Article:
From suicidal thoughts to speaking up for young mums with HIV
For Vengai, a young single mum living with HIV, the birth of her daughter proved a major turning point and now she’s changing the lives of others as a mentor with the READY to Lead programme.
I work at the health facility as a READY to Lead mentor. Some of my mentees are the same as me because I am a young mother. We discuss disclosure, our husbands and our boyfriends.
I find my support from my mentees and my mentors. Most people, they don’t have information about HIV. So if you’re HIV positive, in the community they use the language that you’ve got AIDS. My family rejected me when my mum passed away because of my HIV status. After she passed away, I got into a relationship and then my husband left me at six months pregnant.
Finding a reason to live
I will not lie to you, I wanted to commit suicide most of the time and I decided to stop my [antiretroviral] medication. I decided not to take it at all, I wanted to die with my baby.
When I went to the clinic, I got counselling but I had already made the decision in my head. I pretended that I was listening, but the only thing I wanted was to die – not to take poison or go to a railway station to die fast but to remove my medication.
To my surprise though, I was gaining weight; I was healthy. At the clinic they thought that I was four months pregnant but in a few weeks I was in labour. With my child the joy came, and the thoughts of taking my life washed away. I said to myself look, you want to keep that child. If she says to me mum why are you crying, I will say it is tears of joy my dear. If I look at her, it reminds me why I should not be dying now that there are two of us in the house.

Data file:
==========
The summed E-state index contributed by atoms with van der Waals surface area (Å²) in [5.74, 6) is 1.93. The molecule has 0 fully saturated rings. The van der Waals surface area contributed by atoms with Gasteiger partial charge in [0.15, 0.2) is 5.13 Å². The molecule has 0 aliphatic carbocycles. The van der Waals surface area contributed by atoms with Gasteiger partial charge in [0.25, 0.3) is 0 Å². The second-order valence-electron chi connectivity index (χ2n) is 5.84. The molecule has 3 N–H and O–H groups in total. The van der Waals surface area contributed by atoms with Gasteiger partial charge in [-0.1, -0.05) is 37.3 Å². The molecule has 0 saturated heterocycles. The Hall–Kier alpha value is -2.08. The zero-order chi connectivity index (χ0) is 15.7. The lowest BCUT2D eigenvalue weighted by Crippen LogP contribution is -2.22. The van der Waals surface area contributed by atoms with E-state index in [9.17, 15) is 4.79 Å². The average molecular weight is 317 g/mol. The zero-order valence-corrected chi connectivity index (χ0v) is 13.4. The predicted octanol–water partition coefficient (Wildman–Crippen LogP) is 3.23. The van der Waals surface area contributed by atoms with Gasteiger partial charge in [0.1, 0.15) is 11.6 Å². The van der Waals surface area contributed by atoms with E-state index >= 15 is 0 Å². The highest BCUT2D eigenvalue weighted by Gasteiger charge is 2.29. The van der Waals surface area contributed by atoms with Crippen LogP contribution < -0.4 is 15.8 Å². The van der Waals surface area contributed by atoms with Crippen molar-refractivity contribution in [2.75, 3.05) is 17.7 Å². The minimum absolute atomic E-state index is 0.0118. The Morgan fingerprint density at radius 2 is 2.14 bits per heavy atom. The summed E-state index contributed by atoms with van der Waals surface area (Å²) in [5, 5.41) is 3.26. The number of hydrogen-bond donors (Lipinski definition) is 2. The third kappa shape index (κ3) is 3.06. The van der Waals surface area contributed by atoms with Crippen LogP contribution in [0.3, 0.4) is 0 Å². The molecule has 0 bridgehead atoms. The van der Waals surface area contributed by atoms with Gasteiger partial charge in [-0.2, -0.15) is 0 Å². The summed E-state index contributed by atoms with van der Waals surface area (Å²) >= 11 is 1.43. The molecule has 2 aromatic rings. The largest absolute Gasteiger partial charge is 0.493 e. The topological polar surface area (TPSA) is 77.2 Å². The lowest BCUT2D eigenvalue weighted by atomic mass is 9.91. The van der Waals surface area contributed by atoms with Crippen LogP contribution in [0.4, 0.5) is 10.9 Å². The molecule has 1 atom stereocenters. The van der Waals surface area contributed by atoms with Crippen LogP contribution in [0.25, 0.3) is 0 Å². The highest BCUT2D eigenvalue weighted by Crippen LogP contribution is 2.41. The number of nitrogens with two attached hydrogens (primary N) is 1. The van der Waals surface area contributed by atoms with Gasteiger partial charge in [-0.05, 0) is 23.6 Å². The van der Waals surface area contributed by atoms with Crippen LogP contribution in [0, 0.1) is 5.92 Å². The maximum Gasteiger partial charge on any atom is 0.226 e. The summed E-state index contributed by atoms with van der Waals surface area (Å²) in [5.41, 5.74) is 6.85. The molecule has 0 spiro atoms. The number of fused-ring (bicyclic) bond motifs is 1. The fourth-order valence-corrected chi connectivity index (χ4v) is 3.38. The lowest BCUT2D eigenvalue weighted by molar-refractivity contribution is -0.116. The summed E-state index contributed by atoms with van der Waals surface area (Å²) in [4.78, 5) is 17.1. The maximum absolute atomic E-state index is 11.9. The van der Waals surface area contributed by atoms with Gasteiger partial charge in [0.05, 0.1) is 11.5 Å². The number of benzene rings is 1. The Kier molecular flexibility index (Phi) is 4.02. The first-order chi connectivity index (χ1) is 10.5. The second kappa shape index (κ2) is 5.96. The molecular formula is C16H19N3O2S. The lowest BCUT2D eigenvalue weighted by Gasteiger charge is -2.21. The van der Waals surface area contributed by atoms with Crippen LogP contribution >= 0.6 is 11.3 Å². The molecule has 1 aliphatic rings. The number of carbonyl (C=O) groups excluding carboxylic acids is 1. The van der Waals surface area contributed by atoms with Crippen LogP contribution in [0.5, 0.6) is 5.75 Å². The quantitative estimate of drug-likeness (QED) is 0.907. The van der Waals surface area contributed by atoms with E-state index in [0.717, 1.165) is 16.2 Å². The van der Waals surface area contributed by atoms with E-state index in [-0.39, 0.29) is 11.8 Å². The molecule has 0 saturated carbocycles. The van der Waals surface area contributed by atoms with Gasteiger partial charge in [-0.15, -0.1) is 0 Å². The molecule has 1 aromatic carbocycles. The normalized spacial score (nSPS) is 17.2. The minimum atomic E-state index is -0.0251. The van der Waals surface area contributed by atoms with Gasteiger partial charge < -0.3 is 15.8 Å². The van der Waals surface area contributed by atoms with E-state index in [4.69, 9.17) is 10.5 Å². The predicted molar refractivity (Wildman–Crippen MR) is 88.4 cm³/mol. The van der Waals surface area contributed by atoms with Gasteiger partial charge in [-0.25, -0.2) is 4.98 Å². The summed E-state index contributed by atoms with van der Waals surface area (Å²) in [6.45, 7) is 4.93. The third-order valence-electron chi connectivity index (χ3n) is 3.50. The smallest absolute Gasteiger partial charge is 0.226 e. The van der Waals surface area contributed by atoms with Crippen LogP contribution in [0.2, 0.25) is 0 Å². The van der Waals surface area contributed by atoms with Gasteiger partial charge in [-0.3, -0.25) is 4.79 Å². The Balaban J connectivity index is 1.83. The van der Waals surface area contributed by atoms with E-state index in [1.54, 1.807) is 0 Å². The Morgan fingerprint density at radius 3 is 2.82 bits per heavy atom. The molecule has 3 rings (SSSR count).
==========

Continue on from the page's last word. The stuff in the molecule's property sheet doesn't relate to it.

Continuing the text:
The challenges of disclosure
In Zimbabwe, if I’m pregnant at 16, the nurses or the older ones in the facility judge us. Why do you do that? You don’t know even how I got pregnant, and I want to explain to you but you just start on me so I will just leave the clinic. That’s why some of us don’t have any information or don’t have someone to tell who we trust.
It’s not easy telling your partner or boyfriend or husband about your HIV status, it’s a journey. You know, if you love someone a lot, to tell him or her that you’re HIV positive you might lose them. Some of us just got married without telling them, and then if it’s hard to take medication [for fear of being discovered], maybe we stop the meds.
Or maybe it is the husband who gives us HIV, but it becomes tense if you want to discuss safe sex. They just say ‘I paid your lobola [bride price], many cows went to your family. So I paid for you, you are mine.’
There are many challenges for young mums and young girls, like poverty. They’ll think I can do sex work and get money. If a customer comes and he has $100, he will say he wants unprotected sex, but maybe he wants to infect them. If that person gets pregnant and has no information, they’ll just have a home delivery. They won’t even go to the clinic to be checked.
I became a mentor to change the life of the girls who are living in the community and also for them to see that I am a young woman able to stand on my own. Even if I face challenges like GBV [gender-based violence] or concerns about my age in the clinic, I will stand and speak up.
Before, I was alone. But the READY to Lead team, motivated me so that I can talk about my story with confidence, without fear. If I tell my story, someone may hear it and become better in their own world. I want to change my community.
About our programme
Vengai has been supported by READY to Lead which is part of the READY portfolio of programmes designed to build Resilient and Empowered Adolescents and Young people (READY). READY to Lead is strengthening the leadership and advocacy skills of 100 young women and adolescent girls in Zimbabwe who in turn become mentors and role models to other young women.
Adolescent girls and young womenGender equalityHIV preventionPeople who are marginalisedREADY